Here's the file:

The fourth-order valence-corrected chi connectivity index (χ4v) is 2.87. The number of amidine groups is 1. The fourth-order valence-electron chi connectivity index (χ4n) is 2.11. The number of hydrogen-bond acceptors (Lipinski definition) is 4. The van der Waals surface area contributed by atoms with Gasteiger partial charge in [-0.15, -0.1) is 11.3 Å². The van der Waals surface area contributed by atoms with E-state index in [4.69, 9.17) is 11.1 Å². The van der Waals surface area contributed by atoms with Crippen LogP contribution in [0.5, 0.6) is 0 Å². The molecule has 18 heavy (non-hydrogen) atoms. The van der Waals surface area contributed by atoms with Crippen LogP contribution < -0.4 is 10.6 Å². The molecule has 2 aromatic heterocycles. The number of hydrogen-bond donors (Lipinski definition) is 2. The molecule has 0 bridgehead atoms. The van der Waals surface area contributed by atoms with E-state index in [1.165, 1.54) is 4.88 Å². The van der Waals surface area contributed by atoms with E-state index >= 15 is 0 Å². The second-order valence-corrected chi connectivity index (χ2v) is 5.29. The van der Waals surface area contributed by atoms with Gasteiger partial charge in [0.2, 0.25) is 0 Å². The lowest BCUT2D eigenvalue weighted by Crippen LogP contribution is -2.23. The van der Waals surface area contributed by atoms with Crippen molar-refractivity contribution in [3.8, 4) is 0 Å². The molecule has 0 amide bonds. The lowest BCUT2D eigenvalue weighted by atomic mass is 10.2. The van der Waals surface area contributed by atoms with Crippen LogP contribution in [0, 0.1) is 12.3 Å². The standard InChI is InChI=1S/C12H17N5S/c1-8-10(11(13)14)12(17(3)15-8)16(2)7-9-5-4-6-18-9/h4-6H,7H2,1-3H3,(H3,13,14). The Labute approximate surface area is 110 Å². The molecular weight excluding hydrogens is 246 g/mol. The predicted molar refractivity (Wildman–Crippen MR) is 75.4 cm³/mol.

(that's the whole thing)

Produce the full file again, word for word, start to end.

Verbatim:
The fourth-order valence-corrected chi connectivity index (χ4v) is 2.87. The number of amidine groups is 1. The fourth-order valence-electron chi connectivity index (χ4n) is 2.11. The number of hydrogen-bond acceptors (Lipinski definition) is 4. The van der Waals surface area contributed by atoms with Gasteiger partial charge in [-0.15, -0.1) is 11.3 Å². The van der Waals surface area contributed by atoms with E-state index in [4.69, 9.17) is 11.1 Å². The van der Waals surface area contributed by atoms with Crippen LogP contribution in [0.5, 0.6) is 0 Å². The molecule has 18 heavy (non-hydrogen) atoms. The van der Waals surface area contributed by atoms with Crippen LogP contribution < -0.4 is 10.6 Å². The molecule has 2 aromatic heterocycles. The number of hydrogen-bond donors (Lipinski definition) is 2. The molecule has 0 bridgehead atoms. The van der Waals surface area contributed by atoms with E-state index in [1.165, 1.54) is 4.88 Å². The van der Waals surface area contributed by atoms with E-state index >= 15 is 0 Å². The second-order valence-corrected chi connectivity index (χ2v) is 5.29. The van der Waals surface area contributed by atoms with Gasteiger partial charge in [0.2, 0.25) is 0 Å². The lowest BCUT2D eigenvalue weighted by Crippen LogP contribution is -2.23. The van der Waals surface area contributed by atoms with Crippen molar-refractivity contribution in [3.8, 4) is 0 Å². The molecule has 0 amide bonds. The lowest BCUT2D eigenvalue weighted by atomic mass is 10.2. The van der Waals surface area contributed by atoms with Crippen LogP contribution in [0, 0.1) is 12.3 Å². The standard InChI is InChI=1S/C12H17N5S/c1-8-10(11(13)14)12(17(3)15-8)16(2)7-9-5-4-6-18-9/h4-6H,7H2,1-3H3,(H3,13,14). The Labute approximate surface area is 110 Å². The molecular weight excluding hydrogens is 246 g/mol. The predicted molar refractivity (Wildman–Crippen MR) is 75.4 cm³/mol.